Leaders today must make decisions in highly complex, competitive and dynamic environments (Gilbert, 2007). This makes effective decision-making more difficult as well as more critical than in the past. Research has found that managers frequently plan, solve problems and make decisions based upon incomplete and sometimes inaccurate information. At worst, this may result in dire consequences for their organization. At best, this can cause less than optimal decisions to be made, placing the organization in a less effective and competitive position than it would otherwise be. Ineffective use of information is often due to the following factors: Managers may make incorrect assumptions about or lack knowledge of, available information. They may lack the comfort, ability or inclination to access critical information because of chain of command or networking issues. Staff may be unequipped to adequately interpret existing information. Critical internal and external information and the ability to access it may be absent. Communication promotes changes and broadens support for the company’s goals. Communication has been emphasized throughout research as a key to successful leadership roles. Effective leaders understand the importance of communicating the company values and making sure that these values connects with followers and their needs. The management of change process also depends upon the type of organization under review. Different change management procedures are successful in different settings. In other words, success can be determined in terms of the organization’s capacity to fit and adjust well in its changing environment. (Kotter, 2005) An innovative organization is one in which forces of change such as learning is truly reflected, whereas the force of direction results from its environment,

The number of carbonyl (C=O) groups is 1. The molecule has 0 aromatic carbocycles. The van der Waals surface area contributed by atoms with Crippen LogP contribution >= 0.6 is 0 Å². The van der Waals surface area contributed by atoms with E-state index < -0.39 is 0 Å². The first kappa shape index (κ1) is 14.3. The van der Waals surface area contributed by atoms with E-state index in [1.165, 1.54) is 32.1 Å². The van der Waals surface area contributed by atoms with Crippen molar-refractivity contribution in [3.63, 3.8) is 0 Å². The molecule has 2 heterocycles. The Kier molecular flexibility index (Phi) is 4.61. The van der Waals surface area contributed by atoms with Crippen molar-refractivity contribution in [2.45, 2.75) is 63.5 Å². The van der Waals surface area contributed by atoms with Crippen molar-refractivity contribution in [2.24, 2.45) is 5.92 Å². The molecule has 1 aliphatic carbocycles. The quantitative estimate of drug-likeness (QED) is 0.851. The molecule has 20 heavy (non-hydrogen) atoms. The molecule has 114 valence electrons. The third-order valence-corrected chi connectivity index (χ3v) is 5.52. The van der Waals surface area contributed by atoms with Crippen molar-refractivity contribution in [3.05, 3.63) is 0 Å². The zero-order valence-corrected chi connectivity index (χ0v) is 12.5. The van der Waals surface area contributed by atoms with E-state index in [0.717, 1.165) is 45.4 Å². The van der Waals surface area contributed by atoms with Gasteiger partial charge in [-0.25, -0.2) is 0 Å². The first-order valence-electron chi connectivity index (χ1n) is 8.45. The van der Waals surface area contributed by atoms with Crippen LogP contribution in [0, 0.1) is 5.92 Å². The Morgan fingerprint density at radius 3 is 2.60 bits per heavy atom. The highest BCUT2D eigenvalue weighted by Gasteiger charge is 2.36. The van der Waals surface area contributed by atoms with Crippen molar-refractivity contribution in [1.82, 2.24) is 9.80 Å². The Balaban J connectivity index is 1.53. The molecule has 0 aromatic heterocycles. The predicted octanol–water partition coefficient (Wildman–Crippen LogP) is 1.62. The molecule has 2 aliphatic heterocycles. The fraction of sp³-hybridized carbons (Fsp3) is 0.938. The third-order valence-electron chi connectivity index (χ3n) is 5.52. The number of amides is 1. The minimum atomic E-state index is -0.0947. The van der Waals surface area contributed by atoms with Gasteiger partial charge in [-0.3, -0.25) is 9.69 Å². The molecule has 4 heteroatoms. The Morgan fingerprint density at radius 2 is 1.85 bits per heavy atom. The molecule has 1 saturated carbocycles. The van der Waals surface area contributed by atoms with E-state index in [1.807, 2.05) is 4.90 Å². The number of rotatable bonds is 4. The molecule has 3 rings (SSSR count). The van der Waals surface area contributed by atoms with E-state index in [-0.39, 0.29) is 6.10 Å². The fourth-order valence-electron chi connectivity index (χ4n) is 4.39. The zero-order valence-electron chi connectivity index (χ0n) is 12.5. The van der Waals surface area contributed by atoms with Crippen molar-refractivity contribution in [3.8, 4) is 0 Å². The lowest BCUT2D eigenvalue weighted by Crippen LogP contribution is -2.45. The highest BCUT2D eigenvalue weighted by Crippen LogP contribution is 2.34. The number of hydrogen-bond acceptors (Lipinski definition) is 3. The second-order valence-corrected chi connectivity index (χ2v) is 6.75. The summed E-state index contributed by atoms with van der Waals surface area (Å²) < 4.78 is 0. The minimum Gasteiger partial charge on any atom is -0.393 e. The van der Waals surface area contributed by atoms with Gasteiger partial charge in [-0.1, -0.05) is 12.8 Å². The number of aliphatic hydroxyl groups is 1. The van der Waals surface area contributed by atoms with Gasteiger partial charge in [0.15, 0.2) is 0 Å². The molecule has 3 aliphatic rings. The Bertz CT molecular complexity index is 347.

In order to keep up to date with the fast paced global business environment, it has now become a necessity to properly manage employees in the workplace. In efforts to excel in the global economy, organizations have evolved from personnel to human resource to finally human capital management (Pettigrew, 2000). Efficient organizations are those who strive to formulate productive and positive relations with employees globally. This ultimately becomes visible in the policies that demand full cooperation of the employees through using better proper performance and organizational change strategies (Kouzes et al, 2005). As technology continues to invade every aspect of our personal and business lives, it is predicted that the economic pressures will increase and will raise a demand for custom-tailored services transformations. It is therefore important for employee relations to stress on knowledge management and individuals at a personal level to gain competitive advantage (Burnes, 2000).